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Olmert Quotes Economist: Israeli Economy Best in the World

Speaking to the Cabinet, and later to new immigrants, PM Olmert quoted The Economist as calling Israel's economy the most successful in the world.
By Hillel Fendel
First Publish: 9/8/2008, 5:49 PM

Speaking to the Cabinet on Sunday morning, and to new immigrants arriving on Monday morning, Prime Minister Olmert quoted The Economist as calling Israel's economy the most successful in the world.

At the start of Sunday's Cabinet session, Olmert said that The Economist is "considered the most important economic weekly in the world," and proudly repeated its claim that Israel has the most successful economy in the world.

Olmert did not note the specific issue of The Economist to which he was referring.

"We know that our economy is successful," the Prime Minister added. "The international perspective, when a journal like The Economist presents the Israeli economy as the most successful in the world, is not insignificant."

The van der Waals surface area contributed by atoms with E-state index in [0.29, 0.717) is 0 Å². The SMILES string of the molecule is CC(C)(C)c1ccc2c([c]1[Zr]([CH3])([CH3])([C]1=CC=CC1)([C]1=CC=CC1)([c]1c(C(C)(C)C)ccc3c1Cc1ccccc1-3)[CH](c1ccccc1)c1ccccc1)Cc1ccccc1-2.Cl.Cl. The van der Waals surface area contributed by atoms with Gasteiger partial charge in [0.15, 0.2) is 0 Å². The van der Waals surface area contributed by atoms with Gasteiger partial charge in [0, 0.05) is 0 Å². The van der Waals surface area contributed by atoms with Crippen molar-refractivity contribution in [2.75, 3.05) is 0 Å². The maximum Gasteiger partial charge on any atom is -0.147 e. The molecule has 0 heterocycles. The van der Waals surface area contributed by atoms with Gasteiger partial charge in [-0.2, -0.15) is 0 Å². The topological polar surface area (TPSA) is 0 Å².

Olmert praised Finance Minister Roni Bar-On, and "all those involved in guiding the economy" - presumably a reference to Olmert's political rival Binyamin Netanyahu, who was Finance Minister during the previous government when much of the economic growth was registered. 

"I think that this is an exceptional moment," Olmert added. "There have been many situations in the past 60 years in which the Israeli economy has been seen as improving... But never have the most senior, the most  authoritative and the most objective international elements, that have never been known for their over-fondness for the State of Israel, crowned the Israeli economy as the most successful in the world."

Olmert repeated the quote when greeting some 235 new immigrants from the United States at Ben Gurion International Airport on Monday morning. 

Israel's economy grew by more than 5% in 2007, which CNN notes is a higher rate than in the U.S., Europe, UK and Japan.  This year, the economy grew by a 5.6% rate in the first quarter, and 4.2% in the second quarter.

By comparison, the International Monetary Fund predicts that the world's developed economies will grow 1.7% this year.